Easter is the biggest Sunday of the year for Christians—and rightfully so. It’s an occasion for us to celebrate the Resurrection, the victory of Jesus Christ over Satan, sin, and death.
Grant Makofske, 2, has a chat with the Easter Bunny at the Spring Festival at St. Vincent’s Hospital Southside Saturday, March 31, 2012 in Jacksonville, Fla.
It’s also when a few of the more “interesting” folks in the church, the kind who like to write end-times charts on ammo boxes in crayon, come out of the woods to rail against the day as a pagan holiday.
It’s most likely that the origins of Easter stem from early Anglo-Saxon inhabitants of the British Isles during the first millennium who celebrated a spring festival in the month of April in honor of their goddess Eostre, who represented fertility and the arrival of spring, light, and the rising dawn.
When Christian missionaries first arrived in Britain from the Roman Empire during this time, they incorporated some of the pre-existing traditional festivities into the celebration of the Resurrection of Jesus Christ, which took place in the same season. Basically, since everyone had the day off and it was a fun time to celebrate, the Christians then were unsure exactly when Jesus rose from death and so they chose to add their celebrations to the day. Over the centuries, the celebration of Jesus’ Resurrection overtook Eostre in popularity, although the name stuck as “Easter.”
Some Christians, rather than celebrate the fact that a day that was once devoted to the celebration of a pagan god and is now devoted to Jesus, wish to be the conscience police and go around telling everyone how they should stop having fun and celebrating because of the day’s origins. If someone has a conscience issue with celebrating the holiday, they should abstain, but to rail against kids eating candy and having fun sounds more like the religious types who murdered Jesus than the kids who hung out with him.
When it comes to cultural issues like this, we as Christians should view them through a simple rubric: reject, receive, or redeem? In this case, the early missionaries to the British Isles sought to redeem Easter rather than reject it or simply receive it. As a result, it became one of the centers of Christianity for many centuries and Eostre the goddess was all but forgotten.
On the other end of the spectrum, for most people in our culture, Easter is more synonymous with fluffy bunnies, brightly painted eggs, kids hopped up on chocolate and a great meal with family and friends.
And while many Christians happily and freely celebrate the Resurrection of Jesus on Easter today, they don’t know exactly how to approach the whole Easter Bunny thing. So, I thought I’d take a moment to share how we do at the Driscoll house.
Just like Santa Claus, the Easter Bunny is a hallmark of American culture. So, unless you live in a commune, you can’t pretend it doesn’t exist and that it’s not a significant part of our cultural observance of the holiday.
My wife, Grace, and I choose to tell our five kids that the Easter Bunny, while fun, isn’t a real, magical bunny that hops from house to house laying colored eggs, candies, and toys on Easter morning. That’s a make-believe story, and we have no objections to fun and imagination so long as the kids also know that the Resurrection of Jesus is a historical fact and not a fanciful myth. With the overt commercialization that comes along with the Easter Bunny, and consequently Easter, as parents we don’t want to lose sight of celebrating the resurrection of Jesus Christ.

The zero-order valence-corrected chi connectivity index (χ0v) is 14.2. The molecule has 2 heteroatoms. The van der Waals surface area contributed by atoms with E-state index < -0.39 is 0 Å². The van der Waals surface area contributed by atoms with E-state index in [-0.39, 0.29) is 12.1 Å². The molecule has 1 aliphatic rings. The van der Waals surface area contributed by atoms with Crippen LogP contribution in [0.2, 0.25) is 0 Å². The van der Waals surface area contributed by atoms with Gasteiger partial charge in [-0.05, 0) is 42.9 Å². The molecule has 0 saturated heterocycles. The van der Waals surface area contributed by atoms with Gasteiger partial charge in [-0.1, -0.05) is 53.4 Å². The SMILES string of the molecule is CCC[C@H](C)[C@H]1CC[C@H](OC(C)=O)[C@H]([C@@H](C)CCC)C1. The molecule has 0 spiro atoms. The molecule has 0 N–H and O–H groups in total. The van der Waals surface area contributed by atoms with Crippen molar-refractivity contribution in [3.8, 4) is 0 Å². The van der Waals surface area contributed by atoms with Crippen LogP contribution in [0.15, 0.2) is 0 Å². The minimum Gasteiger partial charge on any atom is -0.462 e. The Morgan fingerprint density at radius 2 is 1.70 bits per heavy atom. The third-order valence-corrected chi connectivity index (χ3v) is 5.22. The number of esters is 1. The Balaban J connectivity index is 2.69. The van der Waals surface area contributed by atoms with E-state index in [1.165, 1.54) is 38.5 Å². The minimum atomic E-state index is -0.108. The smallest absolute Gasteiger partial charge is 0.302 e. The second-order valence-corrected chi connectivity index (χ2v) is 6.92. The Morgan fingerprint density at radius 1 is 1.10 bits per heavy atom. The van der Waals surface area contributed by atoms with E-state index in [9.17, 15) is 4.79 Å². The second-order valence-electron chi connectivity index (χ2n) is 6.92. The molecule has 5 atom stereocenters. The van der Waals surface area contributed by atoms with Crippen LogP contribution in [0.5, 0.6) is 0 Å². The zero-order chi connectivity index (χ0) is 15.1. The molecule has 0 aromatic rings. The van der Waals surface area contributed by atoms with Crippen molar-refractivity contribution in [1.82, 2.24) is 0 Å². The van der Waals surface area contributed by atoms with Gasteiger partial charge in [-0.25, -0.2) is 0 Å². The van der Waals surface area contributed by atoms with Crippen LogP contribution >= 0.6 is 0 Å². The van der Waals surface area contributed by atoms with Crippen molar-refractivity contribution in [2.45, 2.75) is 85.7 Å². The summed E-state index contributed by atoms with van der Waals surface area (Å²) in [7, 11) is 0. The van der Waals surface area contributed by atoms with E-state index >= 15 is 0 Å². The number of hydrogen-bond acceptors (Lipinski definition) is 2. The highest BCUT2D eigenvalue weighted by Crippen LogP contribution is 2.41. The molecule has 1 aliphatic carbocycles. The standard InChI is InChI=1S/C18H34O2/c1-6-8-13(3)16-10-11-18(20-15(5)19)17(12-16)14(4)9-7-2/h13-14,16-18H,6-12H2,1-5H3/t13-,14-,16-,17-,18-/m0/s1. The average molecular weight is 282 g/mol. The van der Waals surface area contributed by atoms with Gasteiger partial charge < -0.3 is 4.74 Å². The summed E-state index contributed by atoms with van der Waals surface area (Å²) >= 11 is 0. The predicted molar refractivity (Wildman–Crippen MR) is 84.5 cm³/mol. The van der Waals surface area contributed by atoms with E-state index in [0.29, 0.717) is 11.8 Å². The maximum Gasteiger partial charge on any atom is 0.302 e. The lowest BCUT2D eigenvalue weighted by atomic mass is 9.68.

But that doesn’t mean those things are bad in and of themselves. We simply want to enjoy them in their proper context. We are for fun. We are for Jesus.
As with many things, we redeem the idea of the Easter Bunny. We tell our kids that the Easter Bunny is a make-believe character from a non-Christian holiday. We tell them that years ago in Germany children would build a nest for the “Easter hare” to lay her eggs in, and that it wasn’t until Germans immigrated to the United States that this tradition was widely accepted and practiced here. We stress that Easter is a time for us to remember the death, burial, and resurrection of Jesus Christ, but that the Easter Bunny is a make-believe character who has been adopted as the official Easter mascot.
We take the same approach to the Easter Bunny the way we do with Santa Claus at Christmas. We don’t demonize the Easter Bunny, but enjoy the tradition for what it is without making it the main theme of the holiday. Having your children’s pictures taken with the Easter Bunny or going on Easter egg hunts are all about having fun and making good memories. And there’s nothing wrong with enjoying the festivities as long as they don’t overshadow Jesus.
Just as early missionaries didn’t reject or receive the pagan holiday of Eostre but rather redeemed it for Jesus, we too seek to redeem the cultural practices we observe in the U.S. without letting them overshadow Jesus and his Resurrection, and without making us completely irrelevant or even antagonistic to culture and those weird Christians on the block, the ones everybody tries to avoid because they believe that being for Jesus also means being against fun.
Easter is this Sunday. Jesus is alive! One person has conquered death and is the savior for any person who trusts in him. That is reason to celebrate! I hope you enjoy the festivities, including the egg hunts and the chocolate bunnies. But more importantly, I pray you experience the true joy of knowing and living for the risen Jesus Christ.
Photographer: Will Foster
Mark Driscoll is author, most recently, of “Real Marriage: The Truth About Sex, Friendship, and Life Together.” He is pastor at Mars Hill Church, in Seattle, Washington.
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